Christie Could Face Heat on the Hill in Weeks Ahead
Posted at 6:31 p.m. on Jan. 9
Christie leaves a government building in Fort Lee, N.J., on Thursday, where he met with and apologized to the mayor. (Spencer Platt/Getty Images)
Lawmakers issued reviews ranging from nondescript to positive of New Jersey Gov. Chris Christie’s Thursday news conference, largely reserving judgment on the bridge scandal that’s embroiled the potential presidential candidate’s administration.
That could spell trouble for Christie in the weeks ahead.
The GOP governor asserted at the news conference that he had no involvement in the scandal involving unannounced lane closures on the George Washington Bridge. His comments could come under fire as Congress awaits answers to outstanding questions and plans to press authorities further.
In December, Senate Commerce Chairman Jay Rockefeller, D-W.Va., sent multiple letters — both to the New Jersey Port Authority and to Transportation Secretary Anthony Foxx — demanding explanations for the traffic jam and oversight over the Port Authority itself. His original request asked the Port Authority for answers by Jan. 15.
Rockefeller said Thursday he does not yet plan to hold hearings, but said he is continuing to monitor the situation closely. If the requested response from New Jersey officials does not come back complete, or at all, either Rockefeller or other senators on the committee, such as freshman New Jersey Democrat Cory Booker, could take further action.
“I’ve spent all day watching MSNBC,” he told reporters.
“I don’t know, I’m never satisfied,” he teased, when asked if Christie’s answers allayed his previous concerns.
Booker said in an afternoon statement that he also demanded answers Thursday from the Department of Transportation. In the Capitol, Booker repeatedly rebuffed attempts for comment on Christie, noting only by the evening that he had heard part of the governor’s remarks.
Any congressional investigations would test Christie’s greater political viability for 2016, and his national ambitions would likely only amplify the debate, at least compared to other typical state scandals. And the longer unanswered questions linger, the more likely it is that senators and representatives will want to get involved or call hearings.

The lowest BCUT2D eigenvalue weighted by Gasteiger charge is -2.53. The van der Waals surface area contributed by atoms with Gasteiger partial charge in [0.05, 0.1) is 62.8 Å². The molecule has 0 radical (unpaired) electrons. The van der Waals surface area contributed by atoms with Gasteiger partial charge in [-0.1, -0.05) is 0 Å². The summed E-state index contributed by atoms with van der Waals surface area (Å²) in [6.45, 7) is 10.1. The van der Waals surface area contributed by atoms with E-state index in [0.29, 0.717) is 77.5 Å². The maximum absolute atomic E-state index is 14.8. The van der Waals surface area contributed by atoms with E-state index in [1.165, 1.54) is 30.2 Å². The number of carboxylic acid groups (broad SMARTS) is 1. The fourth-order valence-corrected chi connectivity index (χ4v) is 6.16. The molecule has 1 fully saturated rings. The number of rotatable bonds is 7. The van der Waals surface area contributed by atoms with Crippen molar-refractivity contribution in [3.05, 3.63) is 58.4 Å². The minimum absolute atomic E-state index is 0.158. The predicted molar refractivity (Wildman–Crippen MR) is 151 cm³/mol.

That dynamic was exemplified in reaction from Sen. Lindsey Graham, R-S.C., a longtime lawmaker who faces several primary challengers this cycle. South Carolina is a key state for presidential candidates because of its first in the South spot on the nominating calendar.
When Graham was approached by NBC News earlier in the day, he said, “It seems to me that this whole bridge thing reinforces a narrative that’s troublesome about the guy, he’s kind of a bully.”
But just an hour later, when asked by Roll Call about the New Jersey scandal, Graham changed his tune. He said he had not seen any of Christie’s news conference before he made his statements to NBC and that the governor’s performance before the media altered his original position.
“He did something very seldom done in politics. He stood up and took responsibility and I think he handled the situation about as well as he could have handled it. … I was quite impressed,” Graham said. When pressed on his earlier remarks, the South Carolina Republican said, “I had heard about the allegations. They reinforce a narrative that wouldn’t play well in the South and other places.”
Other elected officials warned not to read too much into what happened in 2013 when gauging 2016 prospects.
Sen. Richard M. Burr, R-N.C., said he watched part of Christie’s news conference Thursday. “I think he’s still a contender,” said Burr, who added that he’s learned not to make predictions about national elections years in advance.
As governor, Christie earned the reputation for working with Democrats on some specific issues. He famously caught flak for touring hurricane-devastated New Jersey beaches with President Barack Obama days before the 2012 election. And he’s cut a spoof Internet video with Booker.
Sen. Robert Menendez, D-N.J., said Democrats would continue to work with Christie when it was in their interest, even after the scandal in which traffic on a major thoroughfare was paralyzed in alleged response to a Democratic mayor’s failure to endorse the governor.
“I think Democrats will work with the governor whenever people’s interests are involved, and when they differ, they’ll differ,” Menendez said. “Evidently anyone who was involved in the administration who conducted reprisals, political reprisals, they should be fired. So those are actions I’d expect the governor to take.”